Even though Jesus is leaving and will no longer be with the disciples, he reassures them by saying that the Holy Spirit will remain behind.  Jesus says, “I will not leave you orphaned; I am coming to you.  In a little while the world will no longer see me, but you will see me; because I live, you also will live.”[6]  Widows and orphans were the most vulnerable in the highly patriarchal society in which Jesus himself lived.  This is part of the reason why in a later passage in John, Jesus makes sure to entrust the care of his mother to his beloved disciple even as he is dying on the cross.  He was making sure that Mary would be cared for and defended, that she would have a home and a son to be her advocate in a society where she lacked power.

Jesus says that the Holy Spirit will be with us forever, that we will not be orphans.  These are promises made and promises kept.  The call back to the love commandments in Jesus’ farewell address is planting seeds for the future, to show us how we will work with the Holy Spirit whom we know and in whom we abide.

It’s like the story of a pilgrim who one day set out on a long journey in search of joy, love, and peace.  The pilgrim walked for many weary miles and time passed so slowly.  The landscapes she passed by were not always happy ones–through war, sickness, fights, rejections, and separations.  A land where it seemed the more people possessed, the more warlike they became because they had to defend what they had at all costs.  “Longing for peace, they prepared for war.  Longing for love, they surrounded themselves with walls of distrust and barriers of fear.  Longing for life, they were walking deeper into death.”[7]

But one morning, the pilgrim came to a little cottage and something about this cottage spoke to the pilgrim.  She went inside and inside was a little shop and behind the counter was the shopkeeper.  It was hard to know the shopkeeper’s age, hard to even say for sure whether the shopkeeper was a man or woman.  The whole place had an air of timelessness about it.  With a smile, the shopkeeper asked what the pilgrim would like.  The pilgrim questioned what the shopkeeper had to offer in the first place and the mysterious shopkeeper eventually replied, “Oh, we have all the things here that you most long for.  Just tell me what you desire.”

Well the pilgrim hardly knew where to begin and just blurted out, “I want peace–in my own family, in my native land, and in the whole world.  I want to make something good of my life.  I want those who are sick to be well again, and those who are lonely to have friends.  I want those who are hungry to have enough to eat.  I want every child born on this planet today to have a chance to be educated.  I want everyone on earth to live in freedom.  I want this world to be a kingdom of love.”  The shopkeeper quietly reviewed her shopping list and gently replied, “I’m sorry, I should have explained.  We don’t supply the fruits here.  We only supply the seeds.”[8]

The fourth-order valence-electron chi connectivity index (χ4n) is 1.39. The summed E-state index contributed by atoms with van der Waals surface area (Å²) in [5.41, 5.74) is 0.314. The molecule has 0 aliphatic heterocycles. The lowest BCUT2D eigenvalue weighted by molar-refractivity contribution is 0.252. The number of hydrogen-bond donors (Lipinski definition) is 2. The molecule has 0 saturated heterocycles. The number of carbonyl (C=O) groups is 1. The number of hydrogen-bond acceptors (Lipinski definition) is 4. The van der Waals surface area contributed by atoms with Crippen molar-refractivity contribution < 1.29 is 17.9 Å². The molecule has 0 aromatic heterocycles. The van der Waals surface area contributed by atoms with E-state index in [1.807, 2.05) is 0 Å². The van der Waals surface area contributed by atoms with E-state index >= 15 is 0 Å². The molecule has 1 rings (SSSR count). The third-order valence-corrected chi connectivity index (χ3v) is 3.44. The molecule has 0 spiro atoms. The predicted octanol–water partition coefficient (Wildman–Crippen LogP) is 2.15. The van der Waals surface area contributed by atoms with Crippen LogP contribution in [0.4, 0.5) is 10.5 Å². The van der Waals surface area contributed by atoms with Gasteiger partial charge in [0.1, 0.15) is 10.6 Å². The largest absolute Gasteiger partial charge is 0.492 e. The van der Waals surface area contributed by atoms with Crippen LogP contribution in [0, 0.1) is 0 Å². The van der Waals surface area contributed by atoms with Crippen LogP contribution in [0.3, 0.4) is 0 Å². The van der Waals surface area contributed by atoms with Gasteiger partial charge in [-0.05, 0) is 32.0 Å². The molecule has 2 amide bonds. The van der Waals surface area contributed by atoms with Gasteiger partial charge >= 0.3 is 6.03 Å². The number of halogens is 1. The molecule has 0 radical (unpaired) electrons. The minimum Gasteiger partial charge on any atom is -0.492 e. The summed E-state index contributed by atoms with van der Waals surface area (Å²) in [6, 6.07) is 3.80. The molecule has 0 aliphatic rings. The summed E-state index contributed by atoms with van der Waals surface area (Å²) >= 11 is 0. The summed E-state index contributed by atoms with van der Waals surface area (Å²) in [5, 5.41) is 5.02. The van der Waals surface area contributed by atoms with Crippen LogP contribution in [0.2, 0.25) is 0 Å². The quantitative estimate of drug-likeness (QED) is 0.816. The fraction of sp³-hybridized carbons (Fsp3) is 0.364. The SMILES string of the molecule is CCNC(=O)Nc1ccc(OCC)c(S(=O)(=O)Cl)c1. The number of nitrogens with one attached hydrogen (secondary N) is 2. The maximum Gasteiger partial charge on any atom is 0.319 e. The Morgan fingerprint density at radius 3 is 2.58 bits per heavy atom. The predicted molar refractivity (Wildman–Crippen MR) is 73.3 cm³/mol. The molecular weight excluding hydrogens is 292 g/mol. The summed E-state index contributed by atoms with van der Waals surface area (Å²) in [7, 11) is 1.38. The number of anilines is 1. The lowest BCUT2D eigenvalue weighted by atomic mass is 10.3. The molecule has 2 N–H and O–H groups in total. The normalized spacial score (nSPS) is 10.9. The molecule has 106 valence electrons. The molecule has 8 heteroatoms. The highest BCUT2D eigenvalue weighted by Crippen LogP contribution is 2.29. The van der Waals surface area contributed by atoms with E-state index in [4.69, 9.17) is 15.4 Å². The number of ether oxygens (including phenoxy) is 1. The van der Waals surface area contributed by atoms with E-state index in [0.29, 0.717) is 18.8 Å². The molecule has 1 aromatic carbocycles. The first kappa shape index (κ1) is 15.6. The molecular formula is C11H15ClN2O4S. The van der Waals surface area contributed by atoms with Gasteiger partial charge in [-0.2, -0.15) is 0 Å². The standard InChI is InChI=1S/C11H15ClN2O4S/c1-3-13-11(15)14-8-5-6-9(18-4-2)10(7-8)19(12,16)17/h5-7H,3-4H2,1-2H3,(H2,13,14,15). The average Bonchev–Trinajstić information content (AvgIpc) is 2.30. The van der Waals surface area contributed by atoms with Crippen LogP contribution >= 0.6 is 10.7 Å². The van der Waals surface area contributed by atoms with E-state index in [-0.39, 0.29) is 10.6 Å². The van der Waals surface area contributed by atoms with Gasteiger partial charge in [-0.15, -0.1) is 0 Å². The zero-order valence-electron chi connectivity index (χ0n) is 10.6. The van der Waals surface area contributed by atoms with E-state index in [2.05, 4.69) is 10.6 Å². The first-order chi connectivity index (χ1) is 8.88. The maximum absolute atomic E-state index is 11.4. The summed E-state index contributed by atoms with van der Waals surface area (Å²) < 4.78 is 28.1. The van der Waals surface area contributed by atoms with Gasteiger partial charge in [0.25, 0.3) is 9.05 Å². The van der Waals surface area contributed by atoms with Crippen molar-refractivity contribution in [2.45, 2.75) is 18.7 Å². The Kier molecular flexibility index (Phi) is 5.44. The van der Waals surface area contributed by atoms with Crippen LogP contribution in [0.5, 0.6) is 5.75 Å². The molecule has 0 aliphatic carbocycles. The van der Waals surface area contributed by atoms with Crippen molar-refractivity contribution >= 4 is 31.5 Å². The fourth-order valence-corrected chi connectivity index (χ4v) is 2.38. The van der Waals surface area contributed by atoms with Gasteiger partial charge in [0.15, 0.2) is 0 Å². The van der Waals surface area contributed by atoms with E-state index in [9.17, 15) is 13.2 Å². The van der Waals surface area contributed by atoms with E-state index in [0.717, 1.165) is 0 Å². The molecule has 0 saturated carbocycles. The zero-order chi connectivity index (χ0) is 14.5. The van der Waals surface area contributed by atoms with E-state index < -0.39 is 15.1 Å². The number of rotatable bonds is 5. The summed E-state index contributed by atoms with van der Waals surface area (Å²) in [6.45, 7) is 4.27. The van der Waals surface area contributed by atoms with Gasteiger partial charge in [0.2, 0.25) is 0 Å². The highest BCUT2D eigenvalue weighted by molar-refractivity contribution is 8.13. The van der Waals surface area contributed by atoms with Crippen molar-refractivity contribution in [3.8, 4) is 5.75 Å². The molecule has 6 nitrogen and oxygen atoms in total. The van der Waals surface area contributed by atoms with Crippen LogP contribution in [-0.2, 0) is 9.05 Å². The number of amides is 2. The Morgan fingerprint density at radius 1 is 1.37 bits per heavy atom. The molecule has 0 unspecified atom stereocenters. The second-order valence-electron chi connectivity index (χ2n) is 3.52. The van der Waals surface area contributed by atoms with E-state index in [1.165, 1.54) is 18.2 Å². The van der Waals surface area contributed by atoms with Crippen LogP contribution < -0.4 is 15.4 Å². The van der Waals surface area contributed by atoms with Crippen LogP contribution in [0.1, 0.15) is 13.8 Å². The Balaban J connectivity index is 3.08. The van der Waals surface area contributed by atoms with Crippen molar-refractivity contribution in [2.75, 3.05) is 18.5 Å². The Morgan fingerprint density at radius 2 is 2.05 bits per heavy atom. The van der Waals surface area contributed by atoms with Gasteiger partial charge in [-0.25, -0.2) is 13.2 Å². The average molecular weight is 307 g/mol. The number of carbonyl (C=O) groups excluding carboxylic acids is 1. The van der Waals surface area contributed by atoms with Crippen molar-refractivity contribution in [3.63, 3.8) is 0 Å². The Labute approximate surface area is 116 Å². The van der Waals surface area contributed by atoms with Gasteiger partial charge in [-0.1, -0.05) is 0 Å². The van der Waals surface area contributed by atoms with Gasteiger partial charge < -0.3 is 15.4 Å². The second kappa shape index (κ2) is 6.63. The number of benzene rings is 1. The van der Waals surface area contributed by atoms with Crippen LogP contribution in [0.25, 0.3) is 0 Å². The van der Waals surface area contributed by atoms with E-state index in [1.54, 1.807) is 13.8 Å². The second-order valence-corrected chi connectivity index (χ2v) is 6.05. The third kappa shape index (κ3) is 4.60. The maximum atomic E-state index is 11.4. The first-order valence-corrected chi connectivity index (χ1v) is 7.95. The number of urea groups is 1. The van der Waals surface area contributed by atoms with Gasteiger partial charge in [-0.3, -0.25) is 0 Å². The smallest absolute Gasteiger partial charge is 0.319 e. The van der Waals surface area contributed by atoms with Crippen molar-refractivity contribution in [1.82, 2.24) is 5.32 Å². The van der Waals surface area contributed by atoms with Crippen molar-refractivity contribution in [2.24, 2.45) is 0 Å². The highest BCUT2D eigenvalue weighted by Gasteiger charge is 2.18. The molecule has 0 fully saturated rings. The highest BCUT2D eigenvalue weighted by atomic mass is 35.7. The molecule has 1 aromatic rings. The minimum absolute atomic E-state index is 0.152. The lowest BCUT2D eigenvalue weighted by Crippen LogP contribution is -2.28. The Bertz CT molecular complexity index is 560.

Often I think that God only supplies the seeds.  And it’s up to us to go out and plant and bring in the harvest of joy, love, and peace–the very things the pilgrim went searching for in the first place.  Thinking of the history of Memorial Day, God supplied the seeds of that call to love your neighbor as yourself, to even love your enemies, the seed of looking at the bare graves of your enemies and feeling disturbed as those women held flowers in their hands to decorate the graves of their heroes.  And then it’s up to us to plant, to act.  It’s like John of the Cross once said, “In the evening, we will be judged on love.”

Jesus leaves us the Holy Spirit to ensure that we are not orphaned and alone, to ensure that we have the presence of God to be with us forever in good times and in bad.  Jesus leaves us with instructions on how to live our lives and be part of our world.  But the Holy Spirit can’t force us to love God wholly and completely and love our neighbors and love ourselves.  We are given the seeds of love, the seeds of peace and then we must go plant them to see what comes next in the realm of God we are trying to create on earth now.  After all, as Jesus taught us, “They who have my commandments and keep them are those who love me; and those who love me will be loved by my Father, and I will love them and reveal myself to them.”[9]  Thanks be to God, Amen.

[1] “Memorial Day History,” U.S. Department of Veterans Affairs, Office of Public and Intergovernmental Affairs, http://www.va.gov/opa/speceven/memday/history.asp?utm_source=3birds&utm_medium=Web&utm_campaign=AUBURNVW_Fun+Facts+About+Memorial+Day
[3] Fernando Franco, SJ, “War is a Defeat for Humanity,” February 7, 2003, http://onlineministries.creighton.edu/CollaborativeMinistry/War/Iraq-war-Jesuit-Curia.html
[4] John 14:15-16, NRSV.
[5] David K. Rensberger, “John: Introduction,” in The Harper Collins Study Bible, 2011-2013.
[6] John 14: 18-19.
[7] “Only the Seed” in One Hundred Wisdom Stories from around the World, Margaret Silf, ed.
[8] Ibid.
[9] John 14:21.

Photo by Rev. Lauren Lorincz.